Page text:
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INDUCTION AND PLACEMENT

Induction alias Orientation


Planned introduction of the employees to their
jobs, co-workers and the organization
Provides three types of information:
- general information about the daily work
routine
- organizations
history,
objectives,
operations, products or services and
significance of employees job in the
organization
- organizations policies, work rules, and
employee benefits
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Purpose of Induction/Orientation
Designed to provide new employee with the information
about his/her job environment, supervisors, colleagues etc.
so that he or she needs to function comfortably and
effectively in the organization
Helps in reducing anxiety of new employees and makes
them feel at home. Anxiety, if left unaddressed, can
interfere with training process or result in turnover of
newly hired employees
Makes new hires become productive for the company
quickly
Creates a favourable impression of the organization and its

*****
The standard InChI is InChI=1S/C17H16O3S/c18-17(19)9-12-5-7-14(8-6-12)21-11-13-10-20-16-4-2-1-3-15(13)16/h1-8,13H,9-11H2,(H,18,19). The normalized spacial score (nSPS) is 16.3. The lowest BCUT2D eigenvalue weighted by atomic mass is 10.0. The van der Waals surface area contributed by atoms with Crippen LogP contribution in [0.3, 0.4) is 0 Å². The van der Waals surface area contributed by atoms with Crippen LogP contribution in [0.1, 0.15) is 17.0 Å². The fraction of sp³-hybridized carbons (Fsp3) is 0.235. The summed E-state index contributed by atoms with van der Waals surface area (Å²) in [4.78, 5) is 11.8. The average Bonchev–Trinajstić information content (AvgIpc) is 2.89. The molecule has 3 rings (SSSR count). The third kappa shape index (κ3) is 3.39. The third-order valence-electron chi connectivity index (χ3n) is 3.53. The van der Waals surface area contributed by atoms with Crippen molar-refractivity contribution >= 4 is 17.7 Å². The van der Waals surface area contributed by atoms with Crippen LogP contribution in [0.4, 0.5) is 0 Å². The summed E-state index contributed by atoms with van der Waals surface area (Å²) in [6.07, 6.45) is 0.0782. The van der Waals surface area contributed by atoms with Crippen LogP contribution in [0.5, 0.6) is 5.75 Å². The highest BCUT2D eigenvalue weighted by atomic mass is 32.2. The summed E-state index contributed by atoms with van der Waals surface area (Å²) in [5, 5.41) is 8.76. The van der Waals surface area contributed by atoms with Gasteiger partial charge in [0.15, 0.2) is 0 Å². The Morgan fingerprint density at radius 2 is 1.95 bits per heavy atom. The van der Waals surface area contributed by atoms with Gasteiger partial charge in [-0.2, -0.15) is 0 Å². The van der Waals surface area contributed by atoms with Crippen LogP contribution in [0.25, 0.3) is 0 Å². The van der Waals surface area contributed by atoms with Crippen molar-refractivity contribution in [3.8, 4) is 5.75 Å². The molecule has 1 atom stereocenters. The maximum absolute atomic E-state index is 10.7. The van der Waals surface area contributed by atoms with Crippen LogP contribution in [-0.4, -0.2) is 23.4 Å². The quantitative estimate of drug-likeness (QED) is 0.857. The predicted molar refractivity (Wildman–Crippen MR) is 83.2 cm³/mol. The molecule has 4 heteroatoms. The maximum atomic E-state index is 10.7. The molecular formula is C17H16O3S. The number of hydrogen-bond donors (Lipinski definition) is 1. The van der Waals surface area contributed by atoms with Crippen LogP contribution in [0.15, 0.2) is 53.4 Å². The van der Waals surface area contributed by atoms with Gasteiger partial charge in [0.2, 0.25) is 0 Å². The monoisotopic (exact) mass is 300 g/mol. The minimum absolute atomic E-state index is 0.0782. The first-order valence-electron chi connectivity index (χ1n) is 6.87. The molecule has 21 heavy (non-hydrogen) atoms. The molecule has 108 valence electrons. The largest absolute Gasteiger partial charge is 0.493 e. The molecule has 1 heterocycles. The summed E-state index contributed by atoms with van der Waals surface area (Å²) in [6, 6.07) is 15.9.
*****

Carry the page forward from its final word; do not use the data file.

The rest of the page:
work
Reduces absenteeism and turnover in the long run
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Types of Induction/Orientation Programmes


Formal

Informal

Individual

Collective

Serial

Disjunctive

Investiture

Divestiture

Formal orientation structured programme which


is executed when new employees join the
organization
Informal orientation new hires directly put on job
expected to acclimatize themselves with the
work and the organization
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Individual and Collective Orientation


Individual orientation orienting each person
separately
expensive and time consuming
But preserves individual differences and
perspectives
Collective orientation many people oriented
collectively
Cost effective and speedy
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Serial and Disjunctive Orientation


Serial orientation experienced employee inducting a new
hire
Becomes a model and coach for the new employee
Suitable for maintaining tradition and culture of the
organization
But a senior who is frustrated and apathetic may pass on
the same to new hire
Disjunctive orientation no experienced person to guide the
new hire
Good for creativity and innovation
Can also create deviants, not fitting into organizations work
environment
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Investiture and Divestiture Orientation


Investiture orientation
Seeks to ratify the usefulness of the characteristics that
the person brings to the new job
New hires given freedom to make decisions that affect
their performance
Divestiture orientation
Seeks to make minor modifications in the